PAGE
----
BA, Writing and Literature, 2002, University of Michigan; MA, Humanities, 2006, University of Chicago; MA in Visual and Critical Studies and MFA in Writing, 2010, School of the Art Institute of Chicago. Concurrent position: Web and New Media Editor, University of Chicago Press. Books: Theorizing Visual Studies: Writing through the Discipline (Routledge, 2012). Publications: The Believer, Chicago Review, Daily Serving, htmlgiant. Awards: Headlands Center for the Arts Artist-in-Residence; Summer Forum for Inquiry and Exchange.

Experience at SAIC

SAIC is an amazing place—amazingly singular, amazingly enriching, amazingly complex. In and out of the classroom, I hope we can both bring demanding intelligences that feed off experimentation, authentic enthusiasm for the invisible and emotional labors a text performs, a commitment to pedagogical and student activism in its many forms, and (at least temporarily) an intimate curiosity toward making connections between seemingly disparate subjects and ideas, across platforms, media, and disciplines. In these senses and others, I guess, my teaching isn’t related to my practice—it is a version of my practice.


Things I Have Tweeted from the Official University of Chicago Press Twitter Account, 2013–15 [PDF]

Reading the Internet with Joan Jonas, 2012 [PDF]

Roman Numeral C, 2012 [PDF]

Imaginary Twin: The Reparative Narrative of Mark Lombardi, 2012–13 [PDF]

Revising the Pharmacist, 2010 [PDF]

Personal Statement

I enjoy cantilevering expectations within the exceedingly intimate relationship between critical inquiry and performance. This sounds odd; language is a matte blush. I'm a bald impostor.

My own work circumvents and troubles the process of knowledge production in academic spaces, often through a performance of critique as an embodied artistic discourse. I should pause and say something here about what it means to occupy multiple territories, in terms of disciplines and practices, while constantly re-examining and disclosing what it means to be that occupier, and to conceive of your fields as sometimes temporary occupations. I believe in the specialization of non-expertise and how it might mitigate our experiences of the world.

My practice—as an artist working between disciplines, between jobs, between institutions, and often without platforms—negotiates the bureaucracy of form and the persistence of emotional labor as means of eschewing more traditional sequences for the wild contusions of an open field. I interrogate what it means to preserve the perversity of any number of "autonomous histories," global and personal, by manipulating written forms to render the visible or "natural" world strange, and thereby call attention to the contingency of the intimate ways that we encounter (and engender) capital in our daily lives. I'll do it to Drake's hotline bling or a Tumblr glitch meme—in part because I am as invested in Hegel as I am the development of the term "histrionic," as curious about unpacking Peggy Phelan's arguments about documentation and the ontology of performance as I am engaged in reading astrological forecasts through the lens of Kathy Acker's Don Quixote, systems theory, cybernetics, the Frankfurt School, and the films of George Kuchar. My classes are always a mix of current interests and contemporaneous methodologies, esp. surrounding the staging of texts. I get excited about things.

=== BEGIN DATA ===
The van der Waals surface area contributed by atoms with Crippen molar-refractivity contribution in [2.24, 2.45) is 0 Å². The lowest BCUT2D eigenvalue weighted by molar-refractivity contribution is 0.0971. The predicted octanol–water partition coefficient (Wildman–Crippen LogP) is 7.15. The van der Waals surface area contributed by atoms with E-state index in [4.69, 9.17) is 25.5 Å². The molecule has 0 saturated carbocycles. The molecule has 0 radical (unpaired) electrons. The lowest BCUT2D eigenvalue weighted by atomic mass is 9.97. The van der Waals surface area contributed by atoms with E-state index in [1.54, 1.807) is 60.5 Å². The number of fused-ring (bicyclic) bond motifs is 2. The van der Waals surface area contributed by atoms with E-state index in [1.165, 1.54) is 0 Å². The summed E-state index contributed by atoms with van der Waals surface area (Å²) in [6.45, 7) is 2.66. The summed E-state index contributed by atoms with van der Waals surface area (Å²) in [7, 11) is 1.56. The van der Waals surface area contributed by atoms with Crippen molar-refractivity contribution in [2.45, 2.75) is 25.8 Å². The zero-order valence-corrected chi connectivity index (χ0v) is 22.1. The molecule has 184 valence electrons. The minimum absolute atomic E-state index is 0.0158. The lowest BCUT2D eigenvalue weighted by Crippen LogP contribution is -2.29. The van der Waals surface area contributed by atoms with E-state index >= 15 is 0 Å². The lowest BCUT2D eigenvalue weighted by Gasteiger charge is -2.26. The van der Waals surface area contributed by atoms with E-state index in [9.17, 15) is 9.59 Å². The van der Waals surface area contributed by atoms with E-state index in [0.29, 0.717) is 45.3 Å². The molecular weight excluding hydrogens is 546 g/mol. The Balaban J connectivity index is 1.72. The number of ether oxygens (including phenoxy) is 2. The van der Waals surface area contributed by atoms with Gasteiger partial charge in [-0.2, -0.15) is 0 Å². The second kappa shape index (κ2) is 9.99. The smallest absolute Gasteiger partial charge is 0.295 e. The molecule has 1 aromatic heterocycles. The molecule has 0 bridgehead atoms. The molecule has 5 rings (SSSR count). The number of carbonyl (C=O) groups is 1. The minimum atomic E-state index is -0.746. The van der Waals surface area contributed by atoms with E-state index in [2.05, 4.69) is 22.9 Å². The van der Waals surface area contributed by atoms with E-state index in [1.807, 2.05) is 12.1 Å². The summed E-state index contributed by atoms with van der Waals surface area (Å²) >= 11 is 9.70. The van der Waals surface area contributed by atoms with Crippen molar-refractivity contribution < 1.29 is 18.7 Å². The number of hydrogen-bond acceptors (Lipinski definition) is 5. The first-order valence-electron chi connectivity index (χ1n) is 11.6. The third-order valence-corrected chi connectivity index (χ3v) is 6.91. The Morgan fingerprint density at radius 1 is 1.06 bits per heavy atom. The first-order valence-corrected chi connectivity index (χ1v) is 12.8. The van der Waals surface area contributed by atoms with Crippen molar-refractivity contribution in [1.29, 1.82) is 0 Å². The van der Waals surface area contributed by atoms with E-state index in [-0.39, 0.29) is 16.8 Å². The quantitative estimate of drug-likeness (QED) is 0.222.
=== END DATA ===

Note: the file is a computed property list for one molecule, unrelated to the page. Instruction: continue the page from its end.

Current Interests

I'm presently interested in the relationship between neoliberalism's fetish of choice and the history of the oracle. Shortly before her death, Susan Sontag made reference to the Elias Canetti play ("Their Days Are Numbered") where everyone wears a locket inscribed with the date of their death; we're all screwed—I'm always trying to figure out by whom and to which ends of privilege, in order to file my notes in a drawer labeled, "humanistic inquiry."


Other interests: post-studio and transdisciplinary practices; the history of capitalism and the capitalist imaginary; neoliberalism as an artistic channel; experimental/experiential forms of non-fiction writing, esp. those that situate the lecture or essay within the realm of performance; conspiracy theory as historical grief work; non-institutionalized and alternative forms of critical theory; feminism and radical theories of embodiment; net art and internet culture's rhetorical legacies; the thread of psychoanalysis dedicated to the development of working-class neuroticism; the mediation of my labor and the politics surrounding the adjunct; and the 1990s. I'm especially interested in what it means to be a practicing artist who engages with the boundaries of "research" and "production," and who situates critical methodologies as forms of artistic work.

I also (still) like watching re-runs of Roseanne and writing poems.


Disclaimer: All work represents the views of the INDIVIDUAL ARTISTS & AUTHORS who created them, and are not those of the school or museum of the Art Institute.